Demonstration tool for active controls
Balance has been presented for multiple years running in ME261: Vibrations and Dynamic Controls during the introduction of controls, to inspire the interest and engagement of students with the topic of dynamic controls. It is a real physical manifestaion of control systems doing a simple parameterized task with excellence.
Balance began as an effort to create an engaging and dynamic demonstration of controls for ME 261 at Stanford University. The main mechanical component of the inverted pendulum is a linear actuator, which this initial design attempted to create with minimal cost and effort. Unfortunately it was not stiff enough to provide smooth, non-binding motion.
To combat issues with stiffness, I created a new design that I cut from half inch aluminum plate, and had two half inch precision steel rails to provide greater stiffness. This design ran much smoother, with very little vibration and a properly constrained set of linear bearings. This design was actually overdesigned for the given application, as it could tolerate forces well beyond the acceleration forces of an inverted pendulum.
The initial motor choice was a brushed DC gearmotor, driving a high pitch lead screw. The combination of high cogging torque and backlash in the gearhead ultimately made it a poor fit for this system. After a brief detour through stepper motors, a three phase brushless motor with a custom driver was chosen for its low cogging torque, high torque output and ability to function well at both extremely low and very high RPM.
The final mechanical revision consisted of a belt driven linear cart, with a low KV brushless motor. The belt drive was chosen as an easy method of converting rotational into linear motion, as well as easily setting ratio of the RPM of the motor to the velocity of the slide. The linear stage is a purchased aluminum extrusion that is a good compromise between stiffness and cost.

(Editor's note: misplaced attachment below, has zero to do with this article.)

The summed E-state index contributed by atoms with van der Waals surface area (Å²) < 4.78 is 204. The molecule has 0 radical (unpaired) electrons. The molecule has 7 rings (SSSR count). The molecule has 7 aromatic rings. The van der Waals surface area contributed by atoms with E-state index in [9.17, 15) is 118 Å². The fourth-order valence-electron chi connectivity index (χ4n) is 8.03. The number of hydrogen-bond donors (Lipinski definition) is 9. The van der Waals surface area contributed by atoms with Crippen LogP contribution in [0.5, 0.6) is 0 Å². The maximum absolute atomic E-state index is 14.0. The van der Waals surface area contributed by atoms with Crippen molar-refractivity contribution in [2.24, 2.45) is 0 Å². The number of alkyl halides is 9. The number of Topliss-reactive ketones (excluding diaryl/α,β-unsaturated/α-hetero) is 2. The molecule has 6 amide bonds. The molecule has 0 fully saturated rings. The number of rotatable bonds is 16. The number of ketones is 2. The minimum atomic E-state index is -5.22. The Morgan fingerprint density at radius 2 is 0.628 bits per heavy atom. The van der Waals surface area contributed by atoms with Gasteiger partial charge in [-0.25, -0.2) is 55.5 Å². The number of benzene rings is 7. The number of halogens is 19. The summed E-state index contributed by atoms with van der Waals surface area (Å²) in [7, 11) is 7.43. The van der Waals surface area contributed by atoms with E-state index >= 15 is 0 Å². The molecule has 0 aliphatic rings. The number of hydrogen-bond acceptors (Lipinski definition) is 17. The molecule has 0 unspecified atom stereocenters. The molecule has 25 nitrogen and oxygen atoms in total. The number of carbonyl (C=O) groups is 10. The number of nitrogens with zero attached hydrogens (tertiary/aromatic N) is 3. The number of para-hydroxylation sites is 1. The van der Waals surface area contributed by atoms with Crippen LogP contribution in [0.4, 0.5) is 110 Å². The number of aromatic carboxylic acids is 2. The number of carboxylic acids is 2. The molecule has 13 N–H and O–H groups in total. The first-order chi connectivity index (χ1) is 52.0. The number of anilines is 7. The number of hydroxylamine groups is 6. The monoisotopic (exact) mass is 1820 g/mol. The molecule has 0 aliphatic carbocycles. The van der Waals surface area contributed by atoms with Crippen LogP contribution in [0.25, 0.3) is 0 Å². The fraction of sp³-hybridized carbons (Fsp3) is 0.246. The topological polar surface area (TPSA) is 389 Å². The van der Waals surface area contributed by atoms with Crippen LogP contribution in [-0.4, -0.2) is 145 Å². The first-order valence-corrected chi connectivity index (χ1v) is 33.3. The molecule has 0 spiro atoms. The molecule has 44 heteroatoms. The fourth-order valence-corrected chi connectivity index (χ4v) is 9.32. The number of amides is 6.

Controls for the entire system are implemented on a Teensy 3.1 in Arduino. Arduino was chosen for ease of development speed, and so that future students could see a controls implementation with the minutia of the embedded firmware abstracted out. I developed both the pendulum control loop and the sinusoidal commutation loop for the motor and spun a custom PCB in EAGLECAD that interfaces the Teensy with both the motor control circuitry and the input sensors.
I also wrote a live display for telemetry from the pendulum, so that the effects of changes to the control system could be easily seen as data. Pictured here is a step response to a change in the position setpoint. In addition, the software saves the telemetry as a spreadsheet for numerical analysis. Special thanks to Paul Mitiguy for all his help with this project and his willingness to give me units on nothing but faith.